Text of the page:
Sami - One People in Four Countries
Some 370 million people identify themselves as belonging to an indigenous people, descended from a population inhabiting a particular area before current state boundaries were established. The Sami are one such indigenous people. Their history begins long before the states of Sweden, Norway, Finland and Russia existed. There are at least 20.000 Sami in Sweden.
The Sami long lived by haunting, gathering, fishing and reindeer herding. New sources of income are handicrafts, tourism, media, art and music. Today, there are Sami working in most vocational fields.
In the course of their history, the Sami have suffered discrimination. They have joined forces both within and across national boundaries to defend their rights.
About Sami Mythology
Age old Sami mythology was almost completely forgotten a few centuries ago during the religious invasion of 1600 – 1700s. The ancient religions and stories featured several Sami characters, who appeared numerous narratives right across the Sami area. Sami folklore was rich, full of legends and beliefs that were very important in understanding man’s communion with nature. All animate and inanimate things – domestic animals, water, rocks, and natural phenomena – had their own supernatural guardians and gods, which affected the daily lives of ancient people.
Different Sami tribes has their own ideas of life after death, soul journeys and other dimensions of the universe. The belief in them was strong. Sorcerers and shamans represented the highest level of learning to the Sami. They were able to explain phenomena that ordinary people could not understand. People used seide stones as altars when making offerings to their various deities. They anointed them with fish oil and reindeer fat to bring them luck in hunting and fishing. But sometimes they got mad with their gods, if lean times for catching food continued for too long. Then the seide got the worst of people’s wrath. They were burnt to the point of breaking, smashed up and finally the pieces were thrown into a nearby lake or other water. But the belief in their gods was not shaken. They were known to be real. Sometimes they just tested the Sami people too much.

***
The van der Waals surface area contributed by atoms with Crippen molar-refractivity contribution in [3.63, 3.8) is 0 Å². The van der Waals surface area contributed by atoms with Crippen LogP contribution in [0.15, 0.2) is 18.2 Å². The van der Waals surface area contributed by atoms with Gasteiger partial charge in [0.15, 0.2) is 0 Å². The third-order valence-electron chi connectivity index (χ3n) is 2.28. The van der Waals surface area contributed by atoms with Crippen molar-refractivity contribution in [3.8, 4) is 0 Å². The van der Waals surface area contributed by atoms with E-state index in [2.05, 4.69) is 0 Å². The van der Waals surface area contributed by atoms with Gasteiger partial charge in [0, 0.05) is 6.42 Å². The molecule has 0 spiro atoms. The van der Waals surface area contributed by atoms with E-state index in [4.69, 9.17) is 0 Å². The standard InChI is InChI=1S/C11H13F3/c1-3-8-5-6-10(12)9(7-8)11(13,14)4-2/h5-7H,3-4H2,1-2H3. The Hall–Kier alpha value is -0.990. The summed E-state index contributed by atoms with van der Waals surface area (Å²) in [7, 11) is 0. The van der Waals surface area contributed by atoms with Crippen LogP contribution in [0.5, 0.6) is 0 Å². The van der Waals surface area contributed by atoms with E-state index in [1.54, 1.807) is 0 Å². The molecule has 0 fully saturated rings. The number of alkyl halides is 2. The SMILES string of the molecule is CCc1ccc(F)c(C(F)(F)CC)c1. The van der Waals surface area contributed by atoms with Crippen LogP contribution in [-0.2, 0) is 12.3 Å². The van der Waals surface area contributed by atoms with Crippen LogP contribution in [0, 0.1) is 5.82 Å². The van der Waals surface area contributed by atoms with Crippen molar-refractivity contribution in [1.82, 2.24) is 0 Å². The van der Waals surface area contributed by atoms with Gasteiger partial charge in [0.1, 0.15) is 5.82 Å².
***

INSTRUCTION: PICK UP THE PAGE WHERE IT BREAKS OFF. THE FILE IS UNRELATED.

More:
Listen – Read about this coincidence, which cannot be a coincidence.
It is a beautiful morning. I find myself in a forest near Kiruna, in the Swedish Lapland with my friends and a local photographer. Her name is Annette and she is going to spend the day taking us around natural landscapes and teaching us how to take proper pictures of nature and wildlife. We are driving along a road and it is like we are on our own. We stop the car and take pictures in the middle of the street. A street extending far, where eye meets a blue, so blue sky. Both sides, two straight lines of tall, slim, lush green trees. Her name is Annette, she is smiling all the time. Annette is Sami.
While on the road, a friend from Greece who has seen on social media my pins, texts me that during the week a film about Sami people is on the Athenian cinemas. I ask Annette whether she knows the film. She did know it.